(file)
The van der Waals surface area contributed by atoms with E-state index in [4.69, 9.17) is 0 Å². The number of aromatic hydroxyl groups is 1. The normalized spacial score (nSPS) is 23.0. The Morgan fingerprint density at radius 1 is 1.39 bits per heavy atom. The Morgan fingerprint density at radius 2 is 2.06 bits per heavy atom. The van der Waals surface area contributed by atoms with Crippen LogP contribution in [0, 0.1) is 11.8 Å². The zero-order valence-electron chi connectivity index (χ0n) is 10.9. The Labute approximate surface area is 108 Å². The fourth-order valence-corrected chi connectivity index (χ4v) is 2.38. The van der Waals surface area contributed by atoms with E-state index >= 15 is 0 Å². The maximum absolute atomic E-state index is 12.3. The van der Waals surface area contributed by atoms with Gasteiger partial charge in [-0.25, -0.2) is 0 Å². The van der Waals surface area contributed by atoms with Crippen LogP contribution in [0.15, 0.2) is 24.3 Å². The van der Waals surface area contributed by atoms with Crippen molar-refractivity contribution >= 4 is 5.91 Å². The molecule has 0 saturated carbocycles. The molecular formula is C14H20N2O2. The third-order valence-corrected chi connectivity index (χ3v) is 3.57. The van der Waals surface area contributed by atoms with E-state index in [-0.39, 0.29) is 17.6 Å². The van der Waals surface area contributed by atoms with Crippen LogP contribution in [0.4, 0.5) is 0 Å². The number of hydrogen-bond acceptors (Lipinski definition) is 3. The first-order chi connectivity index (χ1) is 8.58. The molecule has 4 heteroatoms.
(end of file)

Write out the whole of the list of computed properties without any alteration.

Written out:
The van der Waals surface area contributed by atoms with E-state index in [4.69, 9.17) is 0 Å². The number of aromatic hydroxyl groups is 1. The normalized spacial score (nSPS) is 23.0. The Morgan fingerprint density at radius 1 is 1.39 bits per heavy atom. The Morgan fingerprint density at radius 2 is 2.06 bits per heavy atom. The van der Waals surface area contributed by atoms with Crippen LogP contribution in [0, 0.1) is 11.8 Å². The zero-order valence-electron chi connectivity index (χ0n) is 10.9. The Labute approximate surface area is 108 Å². The fourth-order valence-corrected chi connectivity index (χ4v) is 2.38. The van der Waals surface area contributed by atoms with E-state index >= 15 is 0 Å². The maximum absolute atomic E-state index is 12.3. The van der Waals surface area contributed by atoms with Gasteiger partial charge in [-0.25, -0.2) is 0 Å². The van der Waals surface area contributed by atoms with Crippen LogP contribution in [0.15, 0.2) is 24.3 Å². The van der Waals surface area contributed by atoms with Crippen molar-refractivity contribution >= 4 is 5.91 Å². The molecule has 0 saturated carbocycles. The molecular formula is C14H20N2O2. The third-order valence-corrected chi connectivity index (χ3v) is 3.57. The van der Waals surface area contributed by atoms with E-state index in [-0.39, 0.29) is 17.6 Å². The van der Waals surface area contributed by atoms with Crippen LogP contribution in [0.4, 0.5) is 0 Å². The number of hydrogen-bond acceptors (Lipinski definition) is 3. The first-order chi connectivity index (χ1) is 8.58. The molecule has 4 heteroatoms.